Pay rise for public, private sector imminent

WORKERS in the public and private sectors have benefited from a steady increase of basic salaries between January 2020 and January this year due to a stable economic environment engendered by good Government policies, a national salaries survey has revealed.

This comes as the Government has said it will soon start deliberations with stakeholders on when the next salary review for civil servants will take effect.

The National Salaries Survey, conducted by a local company Stallone Consultancy, forecast that better days lie ahead for workers, as national policies such as the National Development Strategy (NDS1) will lead to further salary increases.

According to the survey, remuneration will continue to improve in 2021, if the current stability is maintained.

“The launch of the blueprint (NDS1) and its 14 national priority areas have brought hope in the employment sector, especially the price stability that characterised the economy in the last quarter of 2020. Some of the 14 national priority areas in the NDS1 have given hope for example, good governance, social protection and human capital development. The Second Republic has created hope and determination.”

According to the survey, most companies and workers’ unions agreed on a minimum wage of around $18 000, which is only $2 000 shy of the Poverty Datum Line with more salary increases expected across the board this month.

Public Service, Labour and Social Welfare Minister Professor Paul Mavima concurred with the survey’s findings, saying his office had signed off a number of agreements between employers and National Employment Councils which were “around or above the minimum wage”.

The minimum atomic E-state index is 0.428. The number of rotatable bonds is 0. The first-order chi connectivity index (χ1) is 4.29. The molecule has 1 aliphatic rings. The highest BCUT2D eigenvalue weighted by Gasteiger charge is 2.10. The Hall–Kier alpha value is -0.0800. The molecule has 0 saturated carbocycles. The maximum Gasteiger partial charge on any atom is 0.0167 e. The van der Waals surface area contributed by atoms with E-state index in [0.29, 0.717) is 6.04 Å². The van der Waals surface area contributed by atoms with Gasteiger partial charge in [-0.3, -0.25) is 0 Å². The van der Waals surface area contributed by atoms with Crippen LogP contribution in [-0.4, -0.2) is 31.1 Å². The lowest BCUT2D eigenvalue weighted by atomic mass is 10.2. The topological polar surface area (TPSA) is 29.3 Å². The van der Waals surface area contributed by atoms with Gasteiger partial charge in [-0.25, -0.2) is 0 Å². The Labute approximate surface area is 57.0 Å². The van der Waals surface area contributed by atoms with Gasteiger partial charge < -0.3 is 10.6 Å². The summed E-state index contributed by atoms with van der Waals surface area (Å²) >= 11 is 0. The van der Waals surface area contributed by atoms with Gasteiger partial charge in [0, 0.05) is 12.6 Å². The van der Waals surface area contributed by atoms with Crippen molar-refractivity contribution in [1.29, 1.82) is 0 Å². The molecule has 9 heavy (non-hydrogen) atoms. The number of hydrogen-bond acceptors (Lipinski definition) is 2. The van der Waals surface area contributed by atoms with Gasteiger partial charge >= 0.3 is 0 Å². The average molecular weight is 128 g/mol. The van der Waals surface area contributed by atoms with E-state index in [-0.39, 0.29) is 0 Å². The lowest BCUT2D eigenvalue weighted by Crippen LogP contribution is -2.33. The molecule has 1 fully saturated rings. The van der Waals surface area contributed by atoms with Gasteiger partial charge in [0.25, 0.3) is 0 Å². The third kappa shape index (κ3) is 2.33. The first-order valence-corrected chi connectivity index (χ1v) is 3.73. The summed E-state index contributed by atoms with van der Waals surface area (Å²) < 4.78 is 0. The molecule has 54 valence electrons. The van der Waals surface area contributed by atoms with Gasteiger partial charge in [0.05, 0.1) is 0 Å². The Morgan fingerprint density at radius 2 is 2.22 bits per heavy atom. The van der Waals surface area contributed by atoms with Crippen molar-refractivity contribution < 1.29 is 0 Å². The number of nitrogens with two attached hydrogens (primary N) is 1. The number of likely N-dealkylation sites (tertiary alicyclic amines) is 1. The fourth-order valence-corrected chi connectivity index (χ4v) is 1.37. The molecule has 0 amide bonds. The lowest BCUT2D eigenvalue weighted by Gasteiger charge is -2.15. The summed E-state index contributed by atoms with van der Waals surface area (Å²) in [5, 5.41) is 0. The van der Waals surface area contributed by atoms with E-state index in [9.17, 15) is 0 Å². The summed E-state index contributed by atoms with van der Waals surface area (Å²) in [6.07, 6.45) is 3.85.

“This time around we have not reviewed the minimum wage as the Government, we have left that to the employers and the unions to discuss. And we have seen that it’s working because we are approving agreements which are more or less above

the Poverty Datum Line. We have also done that in Government where we have time and again reviewed the salaries of civil servants to at least be above the Poverty Datum Line.”

Prof Mavima revealed that “very soon we will be hearing from the Civil Service Commission to determine when next can we do a salary review for civil servants.”

The survey warned against further increases in prices of basic commodities.

“It is unfortunate that as at beginning of February 2021, prices had started to rise again, a situation of which if it persists will force employees to bargain for higher earnings.”

According to the survey, despite the increase in remuneration, 70 percent of employees are still earning below the Poverty Datum Line.

“. . . the country has 51 operational NECs (National Employment Councils) and as of January 2021 only six had pegged minimum wages above the Poverty Datum Line pegged at about $18 860 using the international index system,” reads the survey report.

“Consequently 70 percent of employees are earning below Poverty Datum Line with the Consumer Council of Zimbabwe family basket of six was pegged at $20 895 a month for December 2020.”

The survey showed that majority of remuneration was still pegged in local currency, with only 21 percent of companies wholly paying in foreign currency, while 33 percent are partly paying foreign currency.

Non-Governmental Organisations (NGOs), mining, insurance and export sectors were among the top-paying sectors.

Executive salaries range from U$4 500 — US$11 800 per month all punctuated with a plethora of benefits which are about 150 percent of the basic salary in some instances, according to the survey.

Stallone Consultancy managing director Dr Zack Murerwa said worryingly, the income gap between general workers and company executives continues to grow.

“The salaries and benefits of top executives are way above those of general workers. You look at the vehicles that the companies are buying for top executives and you will realise that it’s a huge amount of money going to a few people while the majority is barely above the poverty datum line or the minimum wage.”

Employers Confederation of Zimbabwe executive director Mr Israel Murefu said: “In our own situation what we believe is salaries must move in tandem with inflation rates. What is key is the ability to pay, particularly with the Covid-19 pandemic that we face.”

Apex council president Mrs Cecilia Alexander was not available for comment yesterday, as her phone was unreachable.

-sundaymail

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